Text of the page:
Few canals in France had so much hardship to see the light of the day: the authorities’ unwillingness to take the risks, engineering and financial complications, as well as war, have all delayed the completion of this long-wanted waterway. From the 18th century onward, there was a great interest in creating a network of waterways to connect the North to the South, more precisely from Dunkirk to the Mediterranean Sea. Connecting the Marne to the Saone would allow goods to reach the Rhone basin faster than by other routes. Today, it remains a link between the South and French and European northern waterways.
The first steps in the construction of this canal, however, were less ambitious. While previous plans were never accepted, by the 1830s the region surrounding the city of Saint-Dizier (Haute-Marne) was calling for better communication routes because it was isolated. Indeed, Saint-Dizier became an important industrial centre producing steel, and its importance was increasing continuously since the last century. But, the Marne was not an effective river to transport goods and needed serious development or the construction of a lateral canal. While it was an auspicious time as the government was financing the construction of many canals, it was also a period of rapid growth for railways and there were many hesitant voices on how judicious a canal would truly be for the country. Still, in 1835, it was agreed to build a canal between Vitry-le-François and Chamouilley, a little eastward of Saint-Dizier, but the work did not start. A decade later, a plan was accepted to extend this canal to Donjeux, some 30 kilometres to the South, but discussions on funding and technical specificities never ceased until 1862. That year began the construction of the first segment to Chamouilley, which was completed in 1866. The work for the second segment, to Donjeux, began two years later but was interrupted by the Franco-Prussian war of 1870-71. It was only resumed in 1879. It roughly took 45 years to build this 73 kilometres long waterway then known as the Haute-Marne canal.
The final step to create a canal of great national importance remained to be started. It probably was the most difficult because to join the Saone river, the canal had to pass through the Langres plateau and be dug inside hilly and rocky terrain. This was also the period of the Freycinet law and the subsequent program to standardize both old and future canals. While the Vitry-le-François to Donjeux segment was slowly updated, the construction of the remaining 150 kilometres began. It would take 27 years, in part because work stopped due to a lack of funds. The great difficulty was the crossing of the watershed. At Balesmes-sur-Marne, a small village now part of the Saints-Geosmes commune, perched 340 metres high. In 1880, engineer Emile-Marie Carlier build the Balesmes tunnel. This impressive great work of engineering is 4,820 metres long, making it the fourth-longest tunnel on a French canal today. Finished in 1888, this tunnel goes straight under the source of the Marne and starts the descent to the Soane. In 1907, the junction to the Saone river, at Maxilly-sur-Saone, was opened. From there, boats can navigate towards the Rhone and Lyon, then farther South, or access the Rhone-Rhine and Burgundy canals. The Marne-Soane canal is a crucial link in the waterway network of North-East France.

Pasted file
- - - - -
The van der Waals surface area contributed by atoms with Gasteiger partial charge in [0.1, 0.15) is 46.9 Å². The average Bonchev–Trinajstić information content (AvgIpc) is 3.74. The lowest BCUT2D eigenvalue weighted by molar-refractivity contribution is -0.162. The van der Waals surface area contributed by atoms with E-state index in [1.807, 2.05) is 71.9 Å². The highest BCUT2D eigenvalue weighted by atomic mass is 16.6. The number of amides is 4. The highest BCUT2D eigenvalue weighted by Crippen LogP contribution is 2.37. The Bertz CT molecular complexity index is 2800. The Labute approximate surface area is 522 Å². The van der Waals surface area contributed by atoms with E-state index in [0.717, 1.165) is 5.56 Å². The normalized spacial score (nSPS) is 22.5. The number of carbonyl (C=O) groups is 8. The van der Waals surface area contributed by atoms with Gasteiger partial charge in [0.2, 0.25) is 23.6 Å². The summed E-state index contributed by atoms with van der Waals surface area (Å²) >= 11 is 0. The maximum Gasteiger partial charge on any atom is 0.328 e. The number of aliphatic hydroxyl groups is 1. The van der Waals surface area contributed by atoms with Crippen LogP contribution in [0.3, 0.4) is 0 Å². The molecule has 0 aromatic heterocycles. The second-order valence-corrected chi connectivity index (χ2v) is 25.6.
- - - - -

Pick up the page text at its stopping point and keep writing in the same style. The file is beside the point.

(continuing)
Despite its difficult and long construction, the canal was a successful commercial route. Freight only truly declined in the 1990s, and there are still commercial barges navigating on the canal. At the same time, leisure cruising increased, and the canal changed its name to Canal between Champagne and Burgundy as a way of promoting tourism in these two regions, although it also crosses through Lorraine. Since the latest regional reforms, the canal only goes through two regions: Grand-Est and Bourgogne-Franche-Comté.
The canal has two faces, almost separated by the watershed. On the Saone side, the canal cuts through a very rural landscape, bordered by small villages and towns. Relatively flat at first, the landscape becomes hillier as the canal reaches the plateau of Langres. On the Marne side, from Chaumont onward, the area is more populated and industrial as the canal goes through larger towns until reaching Vitry-le-France. This city is a waterway crossroad as it also has a connection with the Marne lateral and Marne-Rhine canals. It is a great gateway to further explore the traditional Champagne region, renowned for its beautiful countryside, vineyards and rich history.
- Cholley, André (1926), « La voie navigable Méditerranée-Alsace » in Géocarrefour, pp. 181-86.
- Degoy, Bertrand (2015), « L’alimentation en eau du canal de Champagne en Bourgogne », in Chemins de l’eau [Online].
- Desaunais, A. (1936), « Le trafic actuel de la Saône » in Géocarrefour, pp. 98-100.
- (s.d.), « Le canal entre Champagne et Bourgogne » in Projet Babel [Online].
- (s.d.), « Tunnel de Balesmes-sur-Marne » in Structurae [Online]